Many of today’s fires in ponderosa pine dominated forests are burning more severely than historical ones, generating concern that understory plant communities will not recover without intervention. There are also concerns that fires will facilitate the establishment and spread of non-native species. In 2002, Colorado’s Hayman Fire burned pre-existing understory vegetation plots and provided an opportunity to address these concerns.
We remeasured these pre-existing understory vegetation plots annually from 2003 to 2007, one to five years post-fire, and again in 2012, ten years post-fire.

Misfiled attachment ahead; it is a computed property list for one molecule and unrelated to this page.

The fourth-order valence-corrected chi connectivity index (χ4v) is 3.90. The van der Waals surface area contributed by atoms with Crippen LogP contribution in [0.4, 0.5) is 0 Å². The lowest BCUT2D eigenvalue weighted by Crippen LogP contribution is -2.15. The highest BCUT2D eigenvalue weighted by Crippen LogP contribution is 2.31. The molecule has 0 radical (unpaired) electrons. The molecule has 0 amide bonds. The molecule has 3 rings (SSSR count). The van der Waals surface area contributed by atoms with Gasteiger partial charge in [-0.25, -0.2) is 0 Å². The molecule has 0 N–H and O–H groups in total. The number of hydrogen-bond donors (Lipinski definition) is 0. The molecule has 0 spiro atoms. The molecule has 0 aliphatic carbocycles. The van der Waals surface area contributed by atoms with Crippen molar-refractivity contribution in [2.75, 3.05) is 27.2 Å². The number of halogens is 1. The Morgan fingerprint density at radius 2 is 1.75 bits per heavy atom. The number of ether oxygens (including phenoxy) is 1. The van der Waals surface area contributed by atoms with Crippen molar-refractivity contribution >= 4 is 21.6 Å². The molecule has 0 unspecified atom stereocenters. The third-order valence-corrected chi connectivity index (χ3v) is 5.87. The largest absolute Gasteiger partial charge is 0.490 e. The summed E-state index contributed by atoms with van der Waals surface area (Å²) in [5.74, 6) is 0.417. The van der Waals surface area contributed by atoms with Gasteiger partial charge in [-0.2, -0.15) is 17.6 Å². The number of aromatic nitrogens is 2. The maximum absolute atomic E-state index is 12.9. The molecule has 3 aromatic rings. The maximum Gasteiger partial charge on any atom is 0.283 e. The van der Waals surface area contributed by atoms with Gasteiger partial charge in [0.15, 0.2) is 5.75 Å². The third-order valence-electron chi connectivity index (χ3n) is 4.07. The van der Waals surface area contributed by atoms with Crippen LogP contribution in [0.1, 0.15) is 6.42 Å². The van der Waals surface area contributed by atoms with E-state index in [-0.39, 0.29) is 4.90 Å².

We found that understory vegetation communities were quite dynamic over the decade following the fire. For all fire severities, total post-fire richness (that is, the number of species in a plot) was comparable to pre-fire values during early post-fire years, and then increased. This pattern was driven by a high rate of return of pre-fire species and by the recruitment of new species, particularly native forbs. In contrast, total cover declined in the first post-fire year for all fire severities; this decline was rapidly reversed in following years as the post-fire cover of forbs and graminoids met or exceeded pre-fire levels. Burning increased non-native plant richness and cover relative to pre-fire conditions, but non-natives always comprised <11% of total richness and cover, even in plots that experienced severe fire.